2) The “4Rs” framework of Taylor et al. (2011) for what gives power to a workshop experience:

  • Build Respect for each others’ diversity and our own diverse strands, which make it more likely for little Risks in which participants in the activities stretch beyond the customary and for little Revelations to affirm these Risks. The steady experience of these Revelations or insights leads to Re-engagement in the realms of our customary work.

3) Vivian Paley’s writing about play, story-telling, and kindness among young school-children.

  • In The Girl with the Brown Crayon (p, 47), Paley says to her assistant Nisha: “Isn’t it a great feeling tying together all these stories?” Nisha: “Yes, but it doesn’t feel as if I’m tying things up. No, it’s more like opening up, or maybe even discovering things I’ve forgotten.”
  • In The Boy on the Beach (p.24), Paley writes, paraphrasing a 1924 essay by V. Woolf: “[T]he teacher must get in touch with the children by putting before them something they recognize, which therefore stimulates their imaginations and makes them willing to cooperate in the business of intimacy.” (To translate this into CEs: replace “children” by “participants” and read “intimacy” as exposing vulnerabilities, aspirations, unformed ideas to each other.)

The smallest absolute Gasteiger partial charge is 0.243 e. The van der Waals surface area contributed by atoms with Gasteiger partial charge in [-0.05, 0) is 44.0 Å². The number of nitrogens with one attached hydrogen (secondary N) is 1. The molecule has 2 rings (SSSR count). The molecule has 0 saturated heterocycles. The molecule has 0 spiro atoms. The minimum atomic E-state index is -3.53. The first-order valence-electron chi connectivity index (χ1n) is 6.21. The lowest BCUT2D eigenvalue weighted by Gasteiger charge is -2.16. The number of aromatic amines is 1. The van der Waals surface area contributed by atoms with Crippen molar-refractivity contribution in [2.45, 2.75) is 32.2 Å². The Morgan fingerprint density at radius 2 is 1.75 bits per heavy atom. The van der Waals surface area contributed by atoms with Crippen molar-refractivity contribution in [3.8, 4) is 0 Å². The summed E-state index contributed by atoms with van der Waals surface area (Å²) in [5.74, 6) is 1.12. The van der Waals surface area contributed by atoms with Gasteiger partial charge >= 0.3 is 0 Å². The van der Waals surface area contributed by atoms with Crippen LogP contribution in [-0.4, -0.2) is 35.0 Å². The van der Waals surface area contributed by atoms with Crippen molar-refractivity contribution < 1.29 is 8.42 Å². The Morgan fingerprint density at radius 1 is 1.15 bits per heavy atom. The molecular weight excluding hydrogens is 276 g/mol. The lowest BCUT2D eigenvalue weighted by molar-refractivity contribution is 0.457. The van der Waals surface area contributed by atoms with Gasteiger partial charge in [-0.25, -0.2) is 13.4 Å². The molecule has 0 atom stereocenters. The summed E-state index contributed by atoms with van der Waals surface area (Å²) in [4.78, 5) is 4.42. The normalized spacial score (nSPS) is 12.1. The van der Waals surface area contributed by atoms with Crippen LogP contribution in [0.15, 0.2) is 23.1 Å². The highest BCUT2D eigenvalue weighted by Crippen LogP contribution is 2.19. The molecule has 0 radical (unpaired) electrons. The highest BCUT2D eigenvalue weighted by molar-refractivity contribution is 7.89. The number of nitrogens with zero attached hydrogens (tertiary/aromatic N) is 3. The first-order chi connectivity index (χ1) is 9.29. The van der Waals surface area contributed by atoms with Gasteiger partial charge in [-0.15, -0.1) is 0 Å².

• In the same book, a colleague writing to Paley remarks (p. 25): “When [children] solve one problem, they create another to act on. By proving they are necessary and useful in a story, they demonstrate that they have a reason to exist, to be here with others.”

4) Michael White’s narrative practice (in family therapy and community work):

  • It is one thing to know that people are not passive recipients of life forces. But it is another thing to identify [people’s multiplicity of] initiatives, and to contribute to a context that is favorable to their endurance…. [I]t is another thing to identify initiatives that might provide a point of entry to the sort of rich story development that brings with it more positive identity conclusions and new options for action in the world.

Paley, V. G. (1997). The Girl with the Brown Crayon. Cambridge, MA, Harvard University Press.
Paley, V. G. (2010). The Boy on the Beach: Building Community by Play. Chicago, University of Chicago Press.
Taylor, P. J., S. J. Fifield, C. Young (2011). “Cultivating Collaborators: Concepts and Questions Emerging Interactively From An Evolving, Interdisciplinary Workshop.” Science as Culture 20(1): 89-105 ( )
White, M. (2011). Narrative Practice: Continuing the Conversation. New York, London.


About Peter J. Taylor
Peter Taylor is a Professor at the University of Massachusetts Boston where he teaches and directs undergraduate and graduate programs on critical thinking, reflective practice, and science-in-society. His research and writing focuses on the complexity of environmental and health sciences in their social context, incl. Unruly Complexity: Ecology, Interpretation, Engagement (U. Chicago Press, 2005) and Nature-nurture? No (2014, On reflective practice, see Taking Yourself Seriously: Processes of Research & Engagement (with J. Szteiter, 2012,

2 Responses to Collaborative explorations, an update

  1. Pingback: Critical, Creative and Reflective Practice: Contents of a possible booklet « Probe—Create Change—Reflect

  2. Pingback: Towards moderately open online collaborative learning « Probe—Create Change—Reflect